United States District Court, W.D. North Carolina, Statesville Division
MEMORANDUM AND ORDER
S. CAYER UNITED STATES MAGISTRATE JUDGE
MATTER is before the Court on Plaintiff's “Motion
for Summary Judgment” (document #13) and
Defendant's “Motion for Summary Judgment”
(document #15), as well as the parties' briefs and
parties have consented to Magistrate Judge jurisdiction
pursuant to 28 U.S.C. § 636(c) and these Motions are
ripe for disposition.
considered the written arguments, administrative record, and
applicable authority, the Court finds that Defendant's
decision to deny Plaintiff Social Security benefits is
supported by substantial evidence. Accordingly, the Court
will deny Plaintiff's Motion for Summary
Judgment; grant Defendant's Motion for Summary
Judgment; and affirm the Commissioner's
Court adopts the procedural history as stated in the
filed the present action on October 25, 2017. He assigns
error to the Administrative Law Judge (ALJ)'s evaluation
of his Residual Functional Capacity (“RFC”),
specifically to his evaluation of the opinion from
non-examining physician Dr. Girija Padmanabh. See
Plaintiff's “Memorandum ...” at 4-13
parties' cross-Motions are ripe for disposition.
STANDARD OF REVIEW
Social Security Act, 42 U.S.C. § 405(g) and §
1383(c)(3), limits this Court's review of a final
decision of the Commissioner to: (1) whether substantial
evidence supports the Commissioner's decision,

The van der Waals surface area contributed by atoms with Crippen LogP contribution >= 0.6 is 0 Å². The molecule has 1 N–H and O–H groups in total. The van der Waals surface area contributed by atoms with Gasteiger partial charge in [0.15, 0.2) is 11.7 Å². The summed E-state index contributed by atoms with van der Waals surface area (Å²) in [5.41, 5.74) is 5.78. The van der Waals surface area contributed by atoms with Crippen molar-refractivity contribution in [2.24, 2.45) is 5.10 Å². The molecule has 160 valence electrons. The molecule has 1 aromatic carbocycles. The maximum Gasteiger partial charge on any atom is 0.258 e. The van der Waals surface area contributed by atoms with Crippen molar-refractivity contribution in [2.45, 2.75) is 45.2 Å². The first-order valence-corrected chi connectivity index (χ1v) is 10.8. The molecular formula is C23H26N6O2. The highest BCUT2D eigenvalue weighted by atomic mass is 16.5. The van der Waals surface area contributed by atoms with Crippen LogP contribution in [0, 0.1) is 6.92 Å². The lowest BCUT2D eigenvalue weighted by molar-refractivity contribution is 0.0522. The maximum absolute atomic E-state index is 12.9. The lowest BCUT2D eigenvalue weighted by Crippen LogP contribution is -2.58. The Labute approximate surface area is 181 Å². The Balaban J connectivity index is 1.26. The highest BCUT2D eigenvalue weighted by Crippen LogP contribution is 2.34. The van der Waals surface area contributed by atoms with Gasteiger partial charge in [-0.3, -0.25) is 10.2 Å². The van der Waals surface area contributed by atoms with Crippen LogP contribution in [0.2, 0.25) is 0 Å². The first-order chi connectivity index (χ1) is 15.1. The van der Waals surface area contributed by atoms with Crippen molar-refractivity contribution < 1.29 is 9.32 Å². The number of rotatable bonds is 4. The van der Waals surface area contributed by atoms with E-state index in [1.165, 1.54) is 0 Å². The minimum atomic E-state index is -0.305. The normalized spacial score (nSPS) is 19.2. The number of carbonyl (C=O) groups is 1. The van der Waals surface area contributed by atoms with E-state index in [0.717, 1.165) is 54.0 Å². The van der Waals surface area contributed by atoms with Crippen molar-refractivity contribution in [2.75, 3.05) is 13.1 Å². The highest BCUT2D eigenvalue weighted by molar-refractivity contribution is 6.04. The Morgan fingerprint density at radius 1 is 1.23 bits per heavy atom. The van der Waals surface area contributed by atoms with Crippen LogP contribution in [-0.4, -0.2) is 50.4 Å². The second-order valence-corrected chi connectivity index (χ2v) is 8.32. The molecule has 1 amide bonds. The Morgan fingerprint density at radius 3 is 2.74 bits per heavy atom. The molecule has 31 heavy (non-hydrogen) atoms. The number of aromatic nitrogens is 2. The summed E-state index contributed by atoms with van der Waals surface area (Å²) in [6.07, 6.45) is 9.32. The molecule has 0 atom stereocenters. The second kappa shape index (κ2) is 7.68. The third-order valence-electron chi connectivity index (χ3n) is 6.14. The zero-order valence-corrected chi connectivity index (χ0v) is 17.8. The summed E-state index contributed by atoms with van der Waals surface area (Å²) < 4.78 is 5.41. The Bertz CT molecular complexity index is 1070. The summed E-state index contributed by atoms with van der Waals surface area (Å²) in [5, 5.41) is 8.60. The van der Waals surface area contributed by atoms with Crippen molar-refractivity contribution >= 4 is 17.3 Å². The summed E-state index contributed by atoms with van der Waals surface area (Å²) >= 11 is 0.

Richardson v. Perales, 402 U.S. 389, 390, 401
(1971); and (2) whether the Commissioner applied the correct
legal standards. Hays v. Sullivan, 907 F.2d 1453,
1456 (4th Cir. 1990); see also Hunter v. Sullivan,
993 F.2d 31, 34 (4th Cir. 1992) (per curiam). The
District Court does not review a final decision of the
Commissioner de novo. Smith v. Schweiker,
795 F.2d 343, 345 (4th Cir. 1986); King v. Califano,
599 F.2d 597, 599 (4th Cir. 1979); Blalock v.
Richardson, 483 F.2d 773, 775 (4th Cir. 1972).
Social Security Act provides, “[t]he findings of the
[Commissioner] as to any fact, if supported by substantial
evidence, shall be conclusive.” 42 U.S.C. §
405(g). In Smith v. Heckler, 782 F.2d 1176, 1179
(4th Cir. 1986), quoting Richardson v. Perales, 402
U.S. 389, 401 (1971), the Fourth Circuit defined
“substantial evidence” thus:
Substantial evidence has been defined as being “more
than a scintilla and do[ing] more than creat[ing] a suspicion
of the existence of a fact to be established. It means such
relevant evidence as a reasonable mind might accept as
adequate to support a conclusion.”
See also Seacrist v. Weinberger, 538 F.2d 1054,
1056-57 (4th Cir. 1976) (“We note that it is the
responsibility of the [Commissioner] and not the courts to
reconcile inconsistencies in the medical evidence”).
Fourth Circuit has long emphasized that it is not for a
reviewing court to weigh the evidence again, nor to
substitute its judgment for that of the Commissioner,
assuming the Commissioner's final decision is supported
by substantial evidence. Hays v. Sullivan, 907 F.2d
at 1456 (4th Cir. 1990); see also Smith v.
Schweiker, 795 F.2d at 345; and Blalock v.
Richardson, 483 F.2d at 775. Indeed, this is true even
if the reviewing court disagrees with the outcome - so long
as there is ...